Belem – beyond the pastéis

In the 15th and 16th Centuries, Portugal was one of the great maritime superpowers. The Golden Age of Discovery witnessed Portuguese explorers like Vasco da Gama and Fernão de Magalhães discover new lands previously unknown to Europeans; and, the creation of global trade routes stretching across the world from Asia to Africa and to Latin America. The rich maritime tradition still lives today in modern day Lisbon with the fishermen who travel into the Atlantic Ocean daily. One of the best places to learn about the maritime history of Portugal is Belém.

Belém is located approximately 20 minutes away from Praça da Figueira in downtown Lisbon. There are a number of easy and inexpensive ways to get to Belém including Tram 15, Bus 28, or the ubiquitous tuk-tuk.

Belém is rich historically and offers broad options for people of all ages to see and learn about Portugal’s maritime history including the Mosteiro dos Jerónimos, Museu de Marinha, and Torre de Belém. Out of all of these sites, our favorite was the Museu de Marinha. This small museum, which is connected to the Mosteiro dos Jerónimos, provides a good overview of just about every aspect of lisbon’s maritime history from discovery, to economic trade, to fisherman, to the use of boats for the royal family.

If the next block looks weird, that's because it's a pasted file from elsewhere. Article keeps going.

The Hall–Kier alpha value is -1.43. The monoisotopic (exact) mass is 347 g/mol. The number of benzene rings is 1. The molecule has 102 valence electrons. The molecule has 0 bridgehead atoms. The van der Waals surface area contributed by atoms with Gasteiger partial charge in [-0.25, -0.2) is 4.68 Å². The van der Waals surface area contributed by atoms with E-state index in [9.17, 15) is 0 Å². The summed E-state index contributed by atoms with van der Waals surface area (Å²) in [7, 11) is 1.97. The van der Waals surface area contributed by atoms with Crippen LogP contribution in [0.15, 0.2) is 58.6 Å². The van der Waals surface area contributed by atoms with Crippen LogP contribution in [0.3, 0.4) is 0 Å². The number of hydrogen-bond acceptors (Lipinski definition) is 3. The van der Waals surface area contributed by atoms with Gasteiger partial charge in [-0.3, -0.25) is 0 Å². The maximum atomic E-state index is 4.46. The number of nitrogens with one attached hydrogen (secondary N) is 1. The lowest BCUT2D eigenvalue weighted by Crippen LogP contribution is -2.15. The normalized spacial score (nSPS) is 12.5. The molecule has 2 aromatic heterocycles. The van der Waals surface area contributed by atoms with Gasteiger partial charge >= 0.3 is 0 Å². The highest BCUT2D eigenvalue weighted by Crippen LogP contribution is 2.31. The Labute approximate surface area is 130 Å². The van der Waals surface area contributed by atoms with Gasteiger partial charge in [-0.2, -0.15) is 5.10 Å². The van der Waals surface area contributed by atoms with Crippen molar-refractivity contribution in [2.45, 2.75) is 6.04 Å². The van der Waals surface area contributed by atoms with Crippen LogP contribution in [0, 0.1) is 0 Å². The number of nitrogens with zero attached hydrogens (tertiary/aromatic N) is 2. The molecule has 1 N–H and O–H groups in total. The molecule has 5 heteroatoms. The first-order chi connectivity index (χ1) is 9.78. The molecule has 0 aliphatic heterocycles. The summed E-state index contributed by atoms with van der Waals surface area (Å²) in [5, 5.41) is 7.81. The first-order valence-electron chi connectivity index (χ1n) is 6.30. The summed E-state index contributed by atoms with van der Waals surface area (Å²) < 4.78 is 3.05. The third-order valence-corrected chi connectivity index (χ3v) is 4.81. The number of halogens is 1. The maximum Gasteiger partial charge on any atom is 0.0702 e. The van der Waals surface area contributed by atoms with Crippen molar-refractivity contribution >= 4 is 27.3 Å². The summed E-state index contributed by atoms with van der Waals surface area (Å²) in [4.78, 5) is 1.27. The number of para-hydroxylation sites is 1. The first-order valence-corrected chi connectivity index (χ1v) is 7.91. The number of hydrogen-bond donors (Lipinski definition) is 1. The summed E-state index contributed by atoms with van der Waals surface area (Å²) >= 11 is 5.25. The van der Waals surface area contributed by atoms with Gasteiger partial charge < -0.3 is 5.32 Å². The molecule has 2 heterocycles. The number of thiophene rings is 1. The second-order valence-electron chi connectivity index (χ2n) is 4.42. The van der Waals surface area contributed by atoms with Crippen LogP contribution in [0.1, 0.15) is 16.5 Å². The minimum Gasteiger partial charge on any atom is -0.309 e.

Attendance at the Museu de Marinha stood in sharp contrast to the crowds next door at the Mosteiro dos Jerónimos. We were able to roam and spend as much time as we wanted looking at the instruments, replicas, photographs and paintings throughout the museum without navigating the crowds during the summertime peak tourist season. The best part of the museum was the separate building with restored and original boats on display. The wooden construction and elaborate paint and décor were astonishingly beautiful.

Museu de Marinha was also the perfect place to reenergize and rest midday at the café. Its menu boasted a delicious assortment of food and drink to recharge before our trek to the Torre de Belém.

As a traveler, I think it might be easy to overlook Museu de Marinha because most tourist books and websites will refer to it as the place for kids. Of the three sites, it was the place that captured our son’s imagination the most. For us, it was equally exciting and brought Lisbon’s rich maritime history to life.

Dorothy Hoffman is the creator of the travel blog, Squirts and Seniors. She is a Gen X-er who writes about traveling at home and abroad with her young son and aging parents.